The value of Waiting for You at Midnight lies in its ability to help the reader understand the depth of the grief experience. At times, it almost was so close to my own grief experience that I had to catch my breath. Another book that is similar in tone but a memoir is You are Not Alone by Debbie Augenthaler.
Wednesday, July 11, 2018
By Catharina Ingelman-Sundberg
Harper Collins 2018
464 pages Mystery/Humor
The Little Old Lady Behaving Badly describes the further adventures of the Pensioner’s League: a group of old folk’s home Robin Hoods, who are seeking to create special events for their elderly compatriots and to justly compensate the low wage workers in the nursing homes and hospitals that serve them. The book is translated from the Swedish.
This is the third book in the series, and as some reviewers have noted, perhaps it ought to be the last. It is absurdist humor at its best (?). I chose it because of the title, since I consider myself a “little old lady behaving badly,” and thus I had few expectations and quite a few laughs. Martha is the mastermind of the group, and the others take roles that utilize their skills and sometimes involve their adult children. The first crime of this episode included robbing a bank using a garbage truck to suck the money out of the safe. Of course, the truck was full of garbage, so all the loot had to be cleaned and ended up smelling of vinegar, their cleaner of choice. When they had to decide what they would do with the stolen garbage truck, they drove it into their vacationing neighbor’s pool, covered it with cement, and planted sod and bushes over it. See what I mean about absurdist!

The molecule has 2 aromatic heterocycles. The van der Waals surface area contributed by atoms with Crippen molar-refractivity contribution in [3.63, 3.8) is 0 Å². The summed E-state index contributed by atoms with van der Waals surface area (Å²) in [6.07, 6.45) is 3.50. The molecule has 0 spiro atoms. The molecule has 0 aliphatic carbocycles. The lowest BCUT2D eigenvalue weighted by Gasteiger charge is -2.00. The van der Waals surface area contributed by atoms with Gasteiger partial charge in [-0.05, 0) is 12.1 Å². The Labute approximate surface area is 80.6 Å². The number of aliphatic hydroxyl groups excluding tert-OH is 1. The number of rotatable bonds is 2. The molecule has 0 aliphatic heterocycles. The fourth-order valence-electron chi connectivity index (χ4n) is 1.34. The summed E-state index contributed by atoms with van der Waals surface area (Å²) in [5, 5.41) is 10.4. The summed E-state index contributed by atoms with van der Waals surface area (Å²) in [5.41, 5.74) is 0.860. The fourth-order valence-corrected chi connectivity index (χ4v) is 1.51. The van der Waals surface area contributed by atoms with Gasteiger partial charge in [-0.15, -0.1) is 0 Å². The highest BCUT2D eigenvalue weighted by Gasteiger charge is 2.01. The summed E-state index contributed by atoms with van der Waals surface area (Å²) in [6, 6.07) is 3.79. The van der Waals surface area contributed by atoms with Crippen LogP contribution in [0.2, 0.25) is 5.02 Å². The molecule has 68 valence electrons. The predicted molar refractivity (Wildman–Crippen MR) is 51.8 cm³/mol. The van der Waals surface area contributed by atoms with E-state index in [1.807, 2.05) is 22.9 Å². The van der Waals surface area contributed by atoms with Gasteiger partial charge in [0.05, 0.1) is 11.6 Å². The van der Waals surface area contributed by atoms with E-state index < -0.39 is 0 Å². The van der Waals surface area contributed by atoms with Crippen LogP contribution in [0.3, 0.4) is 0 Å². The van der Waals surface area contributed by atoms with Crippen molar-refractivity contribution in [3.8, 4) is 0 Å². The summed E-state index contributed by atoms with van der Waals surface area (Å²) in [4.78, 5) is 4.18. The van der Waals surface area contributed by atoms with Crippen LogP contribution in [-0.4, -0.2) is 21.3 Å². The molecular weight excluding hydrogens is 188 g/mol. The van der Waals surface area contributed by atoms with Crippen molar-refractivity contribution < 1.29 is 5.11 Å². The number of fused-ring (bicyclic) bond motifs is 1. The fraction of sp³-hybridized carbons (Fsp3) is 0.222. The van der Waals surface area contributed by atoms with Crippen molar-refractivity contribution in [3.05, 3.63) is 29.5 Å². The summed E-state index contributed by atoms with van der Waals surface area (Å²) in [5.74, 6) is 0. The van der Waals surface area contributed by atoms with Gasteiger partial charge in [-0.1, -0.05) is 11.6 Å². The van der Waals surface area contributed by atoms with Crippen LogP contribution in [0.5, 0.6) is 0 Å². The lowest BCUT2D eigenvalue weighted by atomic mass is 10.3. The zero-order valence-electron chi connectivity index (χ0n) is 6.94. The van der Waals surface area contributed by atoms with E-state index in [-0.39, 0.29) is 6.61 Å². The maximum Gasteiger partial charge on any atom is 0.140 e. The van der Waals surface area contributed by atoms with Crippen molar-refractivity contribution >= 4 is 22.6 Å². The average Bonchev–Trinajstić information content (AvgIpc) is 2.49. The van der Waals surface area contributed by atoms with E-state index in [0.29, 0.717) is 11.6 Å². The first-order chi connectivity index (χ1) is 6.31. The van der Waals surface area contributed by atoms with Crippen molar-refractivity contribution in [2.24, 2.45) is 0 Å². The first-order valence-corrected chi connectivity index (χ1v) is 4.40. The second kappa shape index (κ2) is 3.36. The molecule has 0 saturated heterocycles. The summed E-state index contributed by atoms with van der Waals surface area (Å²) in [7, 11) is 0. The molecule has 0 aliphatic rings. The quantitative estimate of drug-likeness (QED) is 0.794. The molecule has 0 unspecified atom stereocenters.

The other adventures of the pensioners aren’t quite so funny, although they are extremely creative. And, because they are old, they never get caught and actually cause little suspicion. Additionally, the book may have been about 100 pages too long and one adventure too crazy. Of course, I have been sitting at the beach this week, so this was a perfect beach read because my brain is already fried. My next read has someone die in it, and I am having trouble getting into it—not quite appropriate for the beach.
Other books in the series besides The Little Old Lady Behaving Badly include The Little Old Lady who Broke All the Rules and The Little Old Lady who Struck Lucky Again. The book reminded me of the movie, Going in Style about old men bank robbers.